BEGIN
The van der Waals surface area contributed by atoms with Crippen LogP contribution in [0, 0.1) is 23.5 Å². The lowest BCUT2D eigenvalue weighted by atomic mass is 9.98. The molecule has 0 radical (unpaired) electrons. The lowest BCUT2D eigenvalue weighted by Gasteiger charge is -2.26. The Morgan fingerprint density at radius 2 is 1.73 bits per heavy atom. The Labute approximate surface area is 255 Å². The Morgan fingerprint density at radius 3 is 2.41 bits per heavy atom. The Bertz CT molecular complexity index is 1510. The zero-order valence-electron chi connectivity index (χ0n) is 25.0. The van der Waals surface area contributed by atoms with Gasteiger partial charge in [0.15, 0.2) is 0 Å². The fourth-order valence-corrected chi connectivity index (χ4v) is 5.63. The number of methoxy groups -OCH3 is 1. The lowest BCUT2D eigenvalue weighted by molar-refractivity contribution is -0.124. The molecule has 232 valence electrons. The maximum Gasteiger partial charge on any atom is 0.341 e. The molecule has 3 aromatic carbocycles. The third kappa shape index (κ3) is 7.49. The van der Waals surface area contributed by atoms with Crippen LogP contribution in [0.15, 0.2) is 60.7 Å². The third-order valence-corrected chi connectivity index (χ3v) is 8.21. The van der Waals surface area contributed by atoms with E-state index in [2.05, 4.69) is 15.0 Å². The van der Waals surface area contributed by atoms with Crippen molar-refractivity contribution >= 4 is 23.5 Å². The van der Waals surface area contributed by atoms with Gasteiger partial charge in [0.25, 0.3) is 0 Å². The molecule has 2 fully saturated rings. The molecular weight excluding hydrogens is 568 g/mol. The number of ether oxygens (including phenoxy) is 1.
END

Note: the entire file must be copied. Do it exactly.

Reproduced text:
The van der Waals surface area contributed by atoms with Crippen LogP contribution in [0, 0.1) is 23.5 Å². The lowest BCUT2D eigenvalue weighted by atomic mass is 9.98. The molecule has 0 radical (unpaired) electrons. The lowest BCUT2D eigenvalue weighted by Gasteiger charge is -2.26. The Morgan fingerprint density at radius 2 is 1.73 bits per heavy atom. The Labute approximate surface area is 255 Å². The Morgan fingerprint density at radius 3 is 2.41 bits per heavy atom. The Bertz CT molecular complexity index is 1510. The zero-order valence-electron chi connectivity index (χ0n) is 25.0. The van der Waals surface area contributed by atoms with Gasteiger partial charge in [0.15, 0.2) is 0 Å². The fourth-order valence-corrected chi connectivity index (χ4v) is 5.63. The number of methoxy groups -OCH3 is 1. The lowest BCUT2D eigenvalue weighted by molar-refractivity contribution is -0.124. The molecule has 232 valence electrons. The maximum Gasteiger partial charge on any atom is 0.341 e. The molecule has 3 aromatic carbocycles. The third kappa shape index (κ3) is 7.49. The van der Waals surface area contributed by atoms with Crippen LogP contribution in [0.15, 0.2) is 60.7 Å². The third-order valence-corrected chi connectivity index (χ3v) is 8.21. The van der Waals surface area contributed by atoms with E-state index in [2.05, 4.69) is 15.0 Å². The van der Waals surface area contributed by atoms with Crippen molar-refractivity contribution >= 4 is 23.5 Å². The van der Waals surface area contributed by atoms with Gasteiger partial charge in [0.25, 0.3) is 0 Å². The molecule has 2 fully saturated rings. The molecular weight excluding hydrogens is 568 g/mol. The number of ether oxygens (including phenoxy) is 1.